Thursday, June 28, 2007

The Golden Rock - June 27th, 2007 Edition

Saw Kiss Kiss Bang Bang by Shane Black, the writer of the first Lethal Weapon film and considered the pioneer of the buddy action genre. Instead of the usual violent action flicks he has written, Black offers up a self-conscious noir comedy directed with great pacing and plenty of quotable lines (the memorable quotes section brings back a lot of good laughs). What I liked best, though, was its constant subversion of cliches. I don't want to reveal too much, it's just a bloody good time at the movies. In fact, the only reason this didn't do any better at the box office is because it was sold as an art film when it's not. Trust me, it's not. Check it out, you won't regret it.

- The Japanese record sales were fairly weak this past week. On the albums chart, Crystal Kay scores her first number 1 debut album (though I think her compilation album from 2004 debuted at number 1) with her latest All Yours, selling 51,000 copies. Zard's Golden Best compilation spends another week at number after selling another 38,000 copies, and Kick the Can Crew member MCU's second album debuts way low at 15th place, selling just over 10,000 copies. I think it's time for Kick the Can Crew to get back together now. Thing should pick up next week as Namie Amuro's new album has already sold over 40,000 copies on the first day.

The singles chart is even weaker, with the number 1 single by Gackt selling only 43,000 copies. Another Kick the Can Crew member Kreva (Kureba=Clever, get it? ha ha) gets better results by selling 19,000 copies of his latest single for a 4th place debut. Last week's number single by YUI drops to 3rd place, and it's just kind of quiet everywhere else. Next week's chart should be a battle between popular rap group Ketsumeishi and Koda Kumi, whose singles took second and first place on the first day of sale, respectively.

- As expected, Eiga Consultant has looked at the weekend performance of the Yuko Takeuchi Side Car Ni Inu (is this is a wordplay? It sounds like it's supposed to be Side Car Ni Iru), and in two Tokyo theaters, it made 4.13 million yen with an attendance of 2544 people over two days. With a total of 20 shows for the two-day weekend (5 shows a day per theater), that's only 127 people per show on two screens that hold at least 200 people, but I suppose a 2.07 million yen per-screen average is damn good.

- Variety Asia has a random box office report for this past weekend in Hong Kong (probably because of the presence of all those Hong Kong films). The only reason I mention it is that it actually introduces the early summer hit Simply Actors (a film starring Jim Chim make more than HK$5 million is a hit in my book).

- Popular actor Ken Matsudaira is heading to the stage, starring as Dracula in a musical planned to start next year. That's right, this man is the next person to play Dracula.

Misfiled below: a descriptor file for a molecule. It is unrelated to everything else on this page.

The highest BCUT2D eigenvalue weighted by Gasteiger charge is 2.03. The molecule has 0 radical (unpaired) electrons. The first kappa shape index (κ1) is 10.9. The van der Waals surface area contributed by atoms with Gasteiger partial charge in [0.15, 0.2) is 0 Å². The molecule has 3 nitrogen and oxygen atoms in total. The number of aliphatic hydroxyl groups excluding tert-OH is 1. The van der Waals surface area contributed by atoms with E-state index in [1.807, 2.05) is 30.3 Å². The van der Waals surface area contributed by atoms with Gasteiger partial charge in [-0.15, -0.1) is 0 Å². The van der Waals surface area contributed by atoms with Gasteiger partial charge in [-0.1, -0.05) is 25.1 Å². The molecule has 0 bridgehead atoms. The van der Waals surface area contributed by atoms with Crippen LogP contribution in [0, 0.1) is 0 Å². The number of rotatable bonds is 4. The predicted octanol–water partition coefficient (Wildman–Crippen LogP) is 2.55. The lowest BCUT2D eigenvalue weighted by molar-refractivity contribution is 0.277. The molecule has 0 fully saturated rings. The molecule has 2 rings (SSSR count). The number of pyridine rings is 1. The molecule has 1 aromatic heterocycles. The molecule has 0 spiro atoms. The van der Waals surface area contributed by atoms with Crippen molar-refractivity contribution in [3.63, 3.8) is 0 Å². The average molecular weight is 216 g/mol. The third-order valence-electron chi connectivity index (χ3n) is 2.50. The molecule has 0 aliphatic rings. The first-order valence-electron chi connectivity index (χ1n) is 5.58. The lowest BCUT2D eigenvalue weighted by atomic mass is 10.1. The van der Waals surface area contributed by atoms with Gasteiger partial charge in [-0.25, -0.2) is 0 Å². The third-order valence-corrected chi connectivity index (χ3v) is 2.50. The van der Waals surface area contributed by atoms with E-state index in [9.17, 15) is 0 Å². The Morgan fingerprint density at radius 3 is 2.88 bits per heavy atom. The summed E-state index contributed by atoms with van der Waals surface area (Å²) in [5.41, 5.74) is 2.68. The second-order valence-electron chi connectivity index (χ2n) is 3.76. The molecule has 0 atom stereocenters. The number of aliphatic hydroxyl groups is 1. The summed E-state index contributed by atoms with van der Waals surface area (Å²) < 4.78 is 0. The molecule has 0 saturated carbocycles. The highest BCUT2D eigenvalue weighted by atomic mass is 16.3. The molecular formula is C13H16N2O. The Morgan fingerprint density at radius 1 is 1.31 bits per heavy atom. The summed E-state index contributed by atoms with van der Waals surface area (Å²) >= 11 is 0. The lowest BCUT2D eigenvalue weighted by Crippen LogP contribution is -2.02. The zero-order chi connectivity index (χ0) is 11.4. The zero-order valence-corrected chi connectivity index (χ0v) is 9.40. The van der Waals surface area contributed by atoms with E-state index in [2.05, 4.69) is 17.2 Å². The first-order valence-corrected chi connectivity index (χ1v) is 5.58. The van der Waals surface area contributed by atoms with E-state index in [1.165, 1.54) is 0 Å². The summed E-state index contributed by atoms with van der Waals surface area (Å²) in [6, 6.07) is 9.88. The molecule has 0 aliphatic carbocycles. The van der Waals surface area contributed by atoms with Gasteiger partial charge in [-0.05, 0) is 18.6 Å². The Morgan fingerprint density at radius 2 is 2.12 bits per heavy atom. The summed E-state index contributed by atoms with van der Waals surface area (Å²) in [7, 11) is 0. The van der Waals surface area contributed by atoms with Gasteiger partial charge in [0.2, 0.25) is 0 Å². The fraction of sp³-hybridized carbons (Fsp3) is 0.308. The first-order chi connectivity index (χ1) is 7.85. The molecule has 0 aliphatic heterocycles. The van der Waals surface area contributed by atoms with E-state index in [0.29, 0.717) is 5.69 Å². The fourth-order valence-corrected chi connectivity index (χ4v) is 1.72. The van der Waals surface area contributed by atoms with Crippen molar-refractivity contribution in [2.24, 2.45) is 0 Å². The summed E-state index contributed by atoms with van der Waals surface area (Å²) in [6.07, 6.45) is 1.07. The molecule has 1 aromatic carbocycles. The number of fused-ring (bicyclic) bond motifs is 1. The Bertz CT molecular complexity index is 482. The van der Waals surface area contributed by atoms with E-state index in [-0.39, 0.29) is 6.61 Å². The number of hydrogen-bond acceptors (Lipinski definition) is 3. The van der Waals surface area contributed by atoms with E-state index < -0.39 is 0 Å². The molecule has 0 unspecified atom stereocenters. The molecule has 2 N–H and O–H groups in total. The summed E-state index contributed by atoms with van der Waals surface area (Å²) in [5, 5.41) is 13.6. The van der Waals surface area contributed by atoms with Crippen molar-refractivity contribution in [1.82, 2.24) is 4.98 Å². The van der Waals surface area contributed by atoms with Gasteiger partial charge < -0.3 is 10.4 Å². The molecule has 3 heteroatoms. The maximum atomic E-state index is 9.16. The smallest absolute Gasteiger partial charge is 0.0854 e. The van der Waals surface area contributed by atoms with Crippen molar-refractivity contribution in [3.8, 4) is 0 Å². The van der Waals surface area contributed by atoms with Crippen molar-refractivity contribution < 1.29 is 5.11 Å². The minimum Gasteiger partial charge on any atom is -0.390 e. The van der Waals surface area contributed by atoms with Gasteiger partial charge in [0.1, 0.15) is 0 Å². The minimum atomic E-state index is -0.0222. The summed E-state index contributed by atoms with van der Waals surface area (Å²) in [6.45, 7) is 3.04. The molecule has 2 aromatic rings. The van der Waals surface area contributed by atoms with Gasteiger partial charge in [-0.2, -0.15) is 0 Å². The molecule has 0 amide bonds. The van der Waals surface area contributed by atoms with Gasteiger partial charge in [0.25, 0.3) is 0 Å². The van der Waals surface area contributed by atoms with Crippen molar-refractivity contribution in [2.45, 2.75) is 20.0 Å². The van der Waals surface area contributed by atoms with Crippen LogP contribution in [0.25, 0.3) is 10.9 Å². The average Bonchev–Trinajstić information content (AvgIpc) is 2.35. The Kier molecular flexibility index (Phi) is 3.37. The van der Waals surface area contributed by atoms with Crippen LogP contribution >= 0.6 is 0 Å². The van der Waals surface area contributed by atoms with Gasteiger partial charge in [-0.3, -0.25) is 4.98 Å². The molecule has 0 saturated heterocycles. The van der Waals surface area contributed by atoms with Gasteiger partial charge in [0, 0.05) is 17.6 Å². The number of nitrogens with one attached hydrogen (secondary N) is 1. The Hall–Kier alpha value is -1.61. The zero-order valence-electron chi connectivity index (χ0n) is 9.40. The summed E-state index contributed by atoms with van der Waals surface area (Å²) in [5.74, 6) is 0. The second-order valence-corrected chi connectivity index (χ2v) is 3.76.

By the way, I have the DVD for that. Don't laugh, you try hearing it all year and not think it's awesome.

- Jet Li and Jackie Chan has come out to ask people to stop trying to ask them which one do they think is better, with Li saying that it's like coffee and tea. Well, I like tea better, so which one are you, Jet Li?

- The Toronto International Film Festival, often regarded as probably the most internationally renowned film festival in North America, has just announced their preliminary lineup for this year. Representing Asia are Naomi Kawase's The Mourning Forest, Lee Chang-Dong's Secret Sunshine, Hou Hsiao-Hsien's The Flight of the Red Balloon, and Pen-ek Ratanaruang's Ploy. Obviously missing are mainstream Asian crowdpleasers such as Exiled, The Host, and Hula Girl from last year. Then again, it's still early, so who knows?

Meanwhile, the festival's big honchos have decided to make a conscious effort to not grab attention by showing off the words "world premiere" or "North American premiere" by not inviting the films based on such labels. In fact, they won't even show off that the screening of the Elizabeth sequel really is a world premiere.

In related news, Ming Pao reported yesterday that Ang Lee's Lust, Caution will be premiering in Venice and will be released in Hong Kong late September.

- Aoi Miyazaki is going to try the pull off the ultimate actress challenge by playing two roles in Sono Toki Kare Ni Yoroshiku director Yuichiro Hirakawa's latest Kagehinata ni Saku. The film itself sounds interesting, although Hirakawa's Sono Toki Kare Ni Yoroshiku doesn't.

- Ryuganji reports that Ogigami Naoko, the director of Kamome Diner, which became a long-running independent hit in Japan, is back with a new film. Megane actually appeared as a short film on the Kamome Diner DVD, and is now given the feature film treatment. Go to Ryuganji for more info. By the way, that teaser on the website doesn't show anything.

- The slew of Nanking Massacre films is starting in July with the documentary Nanking. Apparently, the trick to get script approval in China is to be China-centric without pissing off Japan. The strangest entry is Stanley Tong's $40 million film about the massacre, which got script approval and even has Japanese money invested.

- Brian at Asian Cinema - While on the Road, who is one of the organizers for the New York Asian Film Festival, reports from the ongoing festival and writes about the various audience reactions.

- Under "what the hell?" today, Curtis "50 Cent and a bunch of gunshot wounds" Jackson is joining the cast of Righteous Kill as a drug dealer alongside Al Pacino and Robert DeNiro . Yeah, what an acting challenge that will make.

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